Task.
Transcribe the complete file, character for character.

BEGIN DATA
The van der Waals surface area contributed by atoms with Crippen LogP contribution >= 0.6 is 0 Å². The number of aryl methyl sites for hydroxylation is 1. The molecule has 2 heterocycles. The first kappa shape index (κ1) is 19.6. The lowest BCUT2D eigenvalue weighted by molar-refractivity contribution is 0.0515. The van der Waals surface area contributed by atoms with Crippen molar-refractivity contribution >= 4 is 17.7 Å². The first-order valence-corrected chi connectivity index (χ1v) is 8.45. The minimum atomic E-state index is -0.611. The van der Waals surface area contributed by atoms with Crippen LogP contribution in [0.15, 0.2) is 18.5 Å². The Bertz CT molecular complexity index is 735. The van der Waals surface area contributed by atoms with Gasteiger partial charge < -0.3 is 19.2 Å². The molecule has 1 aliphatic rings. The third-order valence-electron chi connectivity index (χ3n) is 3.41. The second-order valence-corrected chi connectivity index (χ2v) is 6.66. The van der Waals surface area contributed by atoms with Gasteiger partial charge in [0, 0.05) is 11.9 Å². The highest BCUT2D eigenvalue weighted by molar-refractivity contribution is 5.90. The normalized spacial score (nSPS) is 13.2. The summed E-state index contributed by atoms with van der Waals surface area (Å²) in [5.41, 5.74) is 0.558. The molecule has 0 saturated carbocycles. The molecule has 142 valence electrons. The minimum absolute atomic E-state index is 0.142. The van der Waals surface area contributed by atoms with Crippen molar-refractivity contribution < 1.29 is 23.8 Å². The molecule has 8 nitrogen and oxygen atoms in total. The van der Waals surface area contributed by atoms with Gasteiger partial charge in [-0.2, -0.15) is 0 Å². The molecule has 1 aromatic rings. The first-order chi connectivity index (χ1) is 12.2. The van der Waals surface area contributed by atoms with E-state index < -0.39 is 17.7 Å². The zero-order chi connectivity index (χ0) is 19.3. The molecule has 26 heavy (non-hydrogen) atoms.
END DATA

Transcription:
The van der Waals surface area contributed by atoms with Crippen LogP contribution >= 0.6 is 0 Å². The number of aryl methyl sites for hydroxylation is 1. The molecule has 2 heterocycles. The first kappa shape index (κ1) is 19.6. The lowest BCUT2D eigenvalue weighted by molar-refractivity contribution is 0.0515. The van der Waals surface area contributed by atoms with Crippen molar-refractivity contribution >= 4 is 17.7 Å². The first-order valence-corrected chi connectivity index (χ1v) is 8.45. The minimum atomic E-state index is -0.611. The van der Waals surface area contributed by atoms with Crippen LogP contribution in [0.15, 0.2) is 18.5 Å². The Bertz CT molecular complexity index is 735. The van der Waals surface area contributed by atoms with Gasteiger partial charge < -0.3 is 19.2 Å². The molecule has 1 aliphatic rings. The third-order valence-electron chi connectivity index (χ3n) is 3.41. The second-order valence-corrected chi connectivity index (χ2v) is 6.66. The van der Waals surface area contributed by atoms with Gasteiger partial charge in [0, 0.05) is 11.9 Å². The highest BCUT2D eigenvalue weighted by molar-refractivity contribution is 5.90. The normalized spacial score (nSPS) is 13.2. The summed E-state index contributed by atoms with van der Waals surface area (Å²) in [5.41, 5.74) is 0.558. The molecule has 0 saturated carbocycles. The molecule has 142 valence electrons. The minimum absolute atomic E-state index is 0.142. The van der Waals surface area contributed by atoms with Crippen molar-refractivity contribution < 1.29 is 23.8 Å². The molecule has 8 nitrogen and oxygen atoms in total. The van der Waals surface area contributed by atoms with Gasteiger partial charge in [-0.2, -0.15) is 0 Å². The molecule has 1 aromatic rings. The first-order chi connectivity index (χ1) is 12.2. The van der Waals surface area contributed by atoms with E-state index < -0.39 is 17.7 Å². The zero-order chi connectivity index (χ0) is 19.3. The molecule has 26 heavy (non-hydrogen) atoms.